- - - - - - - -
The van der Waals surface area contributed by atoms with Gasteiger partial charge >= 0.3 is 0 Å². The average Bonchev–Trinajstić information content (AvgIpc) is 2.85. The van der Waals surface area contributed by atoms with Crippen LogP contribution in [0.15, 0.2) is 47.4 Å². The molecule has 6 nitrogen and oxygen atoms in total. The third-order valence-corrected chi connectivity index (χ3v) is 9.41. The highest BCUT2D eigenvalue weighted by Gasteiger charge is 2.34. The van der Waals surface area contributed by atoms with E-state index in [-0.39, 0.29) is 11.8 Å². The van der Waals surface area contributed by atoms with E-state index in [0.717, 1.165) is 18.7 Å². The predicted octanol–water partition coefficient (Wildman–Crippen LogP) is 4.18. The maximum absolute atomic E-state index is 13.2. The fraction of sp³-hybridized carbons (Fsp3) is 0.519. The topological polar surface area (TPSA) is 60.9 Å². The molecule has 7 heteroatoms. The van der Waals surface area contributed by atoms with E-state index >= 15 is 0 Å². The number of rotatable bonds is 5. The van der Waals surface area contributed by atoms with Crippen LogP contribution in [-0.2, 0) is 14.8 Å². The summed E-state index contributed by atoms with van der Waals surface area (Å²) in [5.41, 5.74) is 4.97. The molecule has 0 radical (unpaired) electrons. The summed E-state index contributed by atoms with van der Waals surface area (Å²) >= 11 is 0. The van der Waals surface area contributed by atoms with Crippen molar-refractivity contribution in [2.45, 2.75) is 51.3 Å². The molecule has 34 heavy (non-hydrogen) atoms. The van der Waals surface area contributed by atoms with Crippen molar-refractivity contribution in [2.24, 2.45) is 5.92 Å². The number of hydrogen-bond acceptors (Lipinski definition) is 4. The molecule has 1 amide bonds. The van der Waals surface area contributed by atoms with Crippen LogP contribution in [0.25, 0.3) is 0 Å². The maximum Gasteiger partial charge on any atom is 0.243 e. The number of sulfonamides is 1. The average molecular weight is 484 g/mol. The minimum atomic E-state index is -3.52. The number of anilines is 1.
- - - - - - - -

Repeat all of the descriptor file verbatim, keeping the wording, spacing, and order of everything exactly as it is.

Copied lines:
The van der Waals surface area contributed by atoms with Gasteiger partial charge >= 0.3 is 0 Å². The average Bonchev–Trinajstić information content (AvgIpc) is 2.85. The van der Waals surface area contributed by atoms with Crippen LogP contribution in [0.15, 0.2) is 47.4 Å². The molecule has 6 nitrogen and oxygen atoms in total. The third-order valence-corrected chi connectivity index (χ3v) is 9.41. The highest BCUT2D eigenvalue weighted by Gasteiger charge is 2.34. The van der Waals surface area contributed by atoms with E-state index in [-0.39, 0.29) is 11.8 Å². The van der Waals surface area contributed by atoms with E-state index in [0.717, 1.165) is 18.7 Å². The predicted octanol–water partition coefficient (Wildman–Crippen LogP) is 4.18. The maximum absolute atomic E-state index is 13.2. The fraction of sp³-hybridized carbons (Fsp3) is 0.519. The topological polar surface area (TPSA) is 60.9 Å². The molecule has 7 heteroatoms. The van der Waals surface area contributed by atoms with E-state index >= 15 is 0 Å². The number of rotatable bonds is 5. The van der Waals surface area contributed by atoms with Crippen LogP contribution in [-0.2, 0) is 14.8 Å². The summed E-state index contributed by atoms with van der Waals surface area (Å²) in [5.41, 5.74) is 4.97. The molecule has 0 radical (unpaired) electrons. The summed E-state index contributed by atoms with van der Waals surface area (Å²) >= 11 is 0. The van der Waals surface area contributed by atoms with Crippen molar-refractivity contribution in [2.45, 2.75) is 51.3 Å². The molecule has 34 heavy (non-hydrogen) atoms. The van der Waals surface area contributed by atoms with Crippen molar-refractivity contribution in [2.24, 2.45) is 5.92 Å². The number of hydrogen-bond acceptors (Lipinski definition) is 4. The molecule has 1 amide bonds. The van der Waals surface area contributed by atoms with Crippen LogP contribution in [0.25, 0.3) is 0 Å². The maximum Gasteiger partial charge on any atom is 0.243 e. The number of sulfonamides is 1. The average molecular weight is 484 g/mol. The minimum atomic E-state index is -3.52. The number of anilines is 1.